“EPA has funded about $1.3 million in reimbursements and monitoring cost for New Mexico to date,” the EPA statement said. “We continue to review documentation and applications for different entities in the state and will expedite payments. New Mexico has $7.1 million available in unallocated federal funds – of which $108,000 has already been approved – to fund real-time monitors in the river.”

[…]

Flynn said the EPA has paid back more than $700,000 of the emergency-response money New Mexico shelled out dealing with the spill, but that the state is seeking another $800,000-plus from the federal agency to cover those costs.

New Mexico also wants $130 million to pay for economic losses it attributes to the mine spill.

“We asked our analyst to be as conservative as possible,” Flynn said. “But there is stigma associated with this region due to the yellow river.”

He said that stigma had hurt New Mexico in revenue lost because kayakers, fishermen, hikers and other outdoorsmen have sought other places to enjoy outdoor recreation, tourists have selected other vacation destinations and consumers of agricultural products have looked elsewhere for their purchases.

“The facts speak for themselves,” Flynn said. “They (EPA) are clearly at fault. At the end of the day the law is on our side. EPA is now on the other side of the law it has been fighting to enforce for so many years.”

Cement Creek aerial photo -- Jonathan Thompson via Twitter
Cement Creek aerial photo — Jonathan Thompson via Twitter

From The Durango Herald (Sue McMillin):

The lawsuit, filed in U.S. District Court in New Mexico, names the EPA and its administrator, Gina McCarthy, Environmental Restoration, LLC, Kinross Gold Corp., Kinross Gold U.S.A. Inc., and Sunnyside Gold Corp. as defendants. Kinross is the parent company of Sunnyside.

Along with seeking compensation for environmental and economic damages related to the Aug. 5, 2015, Gold King Mine spill, the lawsuit “demands that the Defendants abate the imminent and substantial threats emanating from the mines in Colorado, and remediate residual contamination from the Gold King Mine releases in New Mexico’s surface waters and sediments.”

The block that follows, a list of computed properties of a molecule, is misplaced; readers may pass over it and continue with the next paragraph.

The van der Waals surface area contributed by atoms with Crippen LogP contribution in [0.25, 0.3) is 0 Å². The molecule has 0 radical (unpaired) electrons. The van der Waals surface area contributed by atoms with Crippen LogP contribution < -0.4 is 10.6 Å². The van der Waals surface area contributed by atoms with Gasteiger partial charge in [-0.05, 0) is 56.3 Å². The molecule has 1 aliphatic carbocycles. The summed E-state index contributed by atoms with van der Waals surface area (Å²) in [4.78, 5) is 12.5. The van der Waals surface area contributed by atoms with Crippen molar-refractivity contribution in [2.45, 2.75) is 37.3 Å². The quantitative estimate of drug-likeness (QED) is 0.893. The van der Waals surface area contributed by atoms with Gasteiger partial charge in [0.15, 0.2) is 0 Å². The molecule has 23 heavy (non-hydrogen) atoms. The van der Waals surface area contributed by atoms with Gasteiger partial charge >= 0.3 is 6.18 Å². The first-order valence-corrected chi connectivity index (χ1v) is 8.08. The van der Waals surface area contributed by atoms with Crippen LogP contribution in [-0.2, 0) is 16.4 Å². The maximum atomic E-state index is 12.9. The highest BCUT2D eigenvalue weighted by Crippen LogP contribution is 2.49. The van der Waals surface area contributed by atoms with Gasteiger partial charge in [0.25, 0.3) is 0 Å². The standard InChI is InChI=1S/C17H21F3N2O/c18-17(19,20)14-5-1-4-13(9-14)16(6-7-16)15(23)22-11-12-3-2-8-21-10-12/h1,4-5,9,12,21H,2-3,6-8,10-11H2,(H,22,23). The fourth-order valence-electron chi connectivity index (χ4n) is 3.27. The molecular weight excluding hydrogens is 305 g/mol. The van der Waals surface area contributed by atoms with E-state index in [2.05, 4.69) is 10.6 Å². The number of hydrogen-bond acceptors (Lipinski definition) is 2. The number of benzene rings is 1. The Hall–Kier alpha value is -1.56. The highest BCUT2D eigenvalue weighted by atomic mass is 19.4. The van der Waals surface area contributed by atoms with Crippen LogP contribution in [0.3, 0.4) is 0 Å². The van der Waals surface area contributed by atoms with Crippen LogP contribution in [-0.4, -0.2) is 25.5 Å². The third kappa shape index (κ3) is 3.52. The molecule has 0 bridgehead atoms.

James Hallinan, communications director for the New Mexico Office of the Attorney General, said he could not comment on open litigation, but the New Mexico Attorney General’s Office is in “ongoing communication” with the state of Colorado over the Gold King spill. The state of Colorado and the owner of the Gold King Mine were not named in the lawsuit filed Monday, although in March the New Mexico Environment Department filed notice of its intent to sue those parties as well.

Colorado Attorney General Office spokeswoman Erin Lamb declined to comment on the lawsuit.

A spokesman with Kinross Gold Corp. responded in an email to a request for comment: “Kinross Gold and Sunnyside Gold were not involved and have no responsibility regarding the incident on August 5th, 2015 and Kinross and Sunnyside never owned or operated the Gold King Mine. We will vigorously defend ourselves from this legal action.”

The lawsuit claims the “root cause” of the disaster dates back more than 20 years to Sunnyside Gold’s attempt to block acid mine drainage by building bulkheads in drainage tunnels below the mine. The owners of the Gold King and Sunnyside mines have disputed the source of the wastewater buildup.

“These bulkheads impounded possibly billions of gallons of acid mine drainage and wastewater in Bonita Peak Mountain and caused the water to flood several adjacent mines,” the complaint says. It accuses Sunnyside Gold of using the mountain to store its waste rather than properly treating it.

General view of the Sunnyside Mine, southwestern Colorado photo via the Denver Public Library
General view of the Sunnyside Mine, southwestern Colorado photo via the Denver Public Library

From The Durango Herald (Mary Shinn):

A federal grant will fund an economic development coordinator to help Silverton and San Juan County businesses during the potential Superfund cleanup of historic mines.

“They are totally reliant on tourism, and we don’t know how that will be impacted,” said Laura Lewis Marchino, the deputy director of the Region 9 Economic Development District.

The U.S. Economic Development Administration is providing about $115,600 to pay a coordinator for two years and cover expenses such as marketing materials and travel, Marchino said.

The coordinator will be focused on supporting existing businesses through the federal cleanup of the Bonita Peak Mining District, which could include 48 mine-related sites.

The mining district was recommended for a Superfund listing in April following the Aug. 5 mine blowout, and the proposed designation is nearing the end of a 60-day comment period.

Easing the housing shortage when Superfund workers come to town will likely be another priority for the coordinator, she said.

During the construction of the temporary water-treatment plant near the Gold King Mine, there was not enough housing, she said.

The town needs more rentals so that hotel and motel rooms aren’t used as permanent housing.

The five-member San Juan Development Association Board that includes representatives from the town of Silverton, San Juan County, the Silverton Chamber of Commerce and Region 9 will hire the new coordinator.